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Emma Watson Gets Real About Hollywood Sexism

Written by Anne T. Donahue

I feel like every day we hear something new about the state of sexism in Hollywood, and every day I get angry before getting super-effing-relieved that women are speaking out about it, and we’re finally taking the time to listen.

So, enter: Emma Watson, who spoke to The Guardian about her own experiences with this terrible industry we’re all obsessed with.

“I have been directed by male directors 17 times, and only twice by women,” she said. “Of the producers I’ve worked with, 13 have been male and only one has been a woman. But I am lucky: I have always insisted on being treated equally and have generally won that equality. Most of the problems I have encountered have been in the media, where I have been treated so incredibly differently from my male co-stars.”

And that’s the thing: Emma Watson has been very lucky (I mean, I wouldn’t say “being treated equally” is “luck,” but you know what I mean) in terms of being able to demand equality when a lot of other actors/directors/writers don’t have that privilege. The full Guardian piece actually consists of several interviews about sexism with female directors/producers/writers/actors, and each carry their own moment of, “Really?! WHY.” And of course, they’re not alone: Tumblrs like Shit People Say To Women Directors & Other Women In Film offer more than their fair share of The Absolute Worst, making us wonder how any women in the industry are surviving at all.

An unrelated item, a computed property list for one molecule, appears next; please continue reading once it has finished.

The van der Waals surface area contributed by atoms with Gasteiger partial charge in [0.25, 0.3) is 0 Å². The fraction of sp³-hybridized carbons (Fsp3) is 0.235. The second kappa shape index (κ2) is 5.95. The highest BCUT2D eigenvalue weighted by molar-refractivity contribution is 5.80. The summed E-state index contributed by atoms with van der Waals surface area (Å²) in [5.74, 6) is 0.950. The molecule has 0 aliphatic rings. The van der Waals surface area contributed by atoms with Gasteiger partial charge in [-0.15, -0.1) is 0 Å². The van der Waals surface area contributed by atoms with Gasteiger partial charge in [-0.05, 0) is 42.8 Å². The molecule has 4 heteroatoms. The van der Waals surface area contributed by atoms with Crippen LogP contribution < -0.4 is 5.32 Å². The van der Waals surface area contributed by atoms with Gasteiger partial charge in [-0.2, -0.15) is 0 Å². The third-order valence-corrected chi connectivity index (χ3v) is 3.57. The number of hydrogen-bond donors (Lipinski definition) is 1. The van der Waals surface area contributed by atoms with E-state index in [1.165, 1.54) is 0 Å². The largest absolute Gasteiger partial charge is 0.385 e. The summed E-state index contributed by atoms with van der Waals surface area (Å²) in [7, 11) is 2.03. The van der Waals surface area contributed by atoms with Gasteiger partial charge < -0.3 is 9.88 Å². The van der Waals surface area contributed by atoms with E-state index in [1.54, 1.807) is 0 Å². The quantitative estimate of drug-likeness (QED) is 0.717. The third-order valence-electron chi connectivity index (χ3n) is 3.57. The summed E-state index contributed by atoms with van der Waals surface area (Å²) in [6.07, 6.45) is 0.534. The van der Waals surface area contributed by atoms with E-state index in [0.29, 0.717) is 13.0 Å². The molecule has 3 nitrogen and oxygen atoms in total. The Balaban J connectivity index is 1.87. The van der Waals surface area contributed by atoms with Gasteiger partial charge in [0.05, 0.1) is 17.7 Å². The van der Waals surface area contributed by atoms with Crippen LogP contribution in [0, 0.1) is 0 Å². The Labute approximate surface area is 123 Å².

Watson continued her thoughts by reminding everyone that girl-on-girl crime (to quote Mean Girls, obviously) exists too, though.

“Women are just as guilty of discriminating against women,” she said. “Some of the best feminists I have encountered are men, like Steve Chbosky who directed me in Perks Of Being A Wallflower, and director James Ponsoldt who I am working with at the moment. Some women can be incredibly prejudiced against other women!”

Which, well, duh. It’s nice to believe feminism is about friendship in the Taylor Swift sense of the word, but that just isn’t true or realistic. While “we’re all in this together” is a lovely mantra to believe we’re all chanting at the same time, there’s a lot more to equality than that: on top of women — in general — being treated as less than, women of colour, trans women, queer women, and disabled women are being treated even worse. (Like, hi: one look at this year’s Oscar nominees and the magnitude of white privilege becomes quite evident.)

So how do we fix it? Well, more conversations like this, to start. More calling-out-sexism when you see it. More championing the women around you, while not making their victories about you. (Or your mistakes/failures/etc. about them.) And listening. I know this sounds like Problem Solving 1-0-1, but until we take time to pause and listen to the experiences of the women around us — whether in Hollywood or at your actual place of employment — we’re dismissing what they’ve seen and gone through.

So here’s to more women like Emma Watson speaking up, as well as every other women who has the guts to do the same. Here’s to the landscape changing that we don’t have to have conversations like this anymore . . . like, within our lifetimes.

 

http://29secrets.com/wp-content/uploads/2015/09/EMMA-WATSON-150x75.jpg Anne T. Donahue Daily WhisperTop Story ,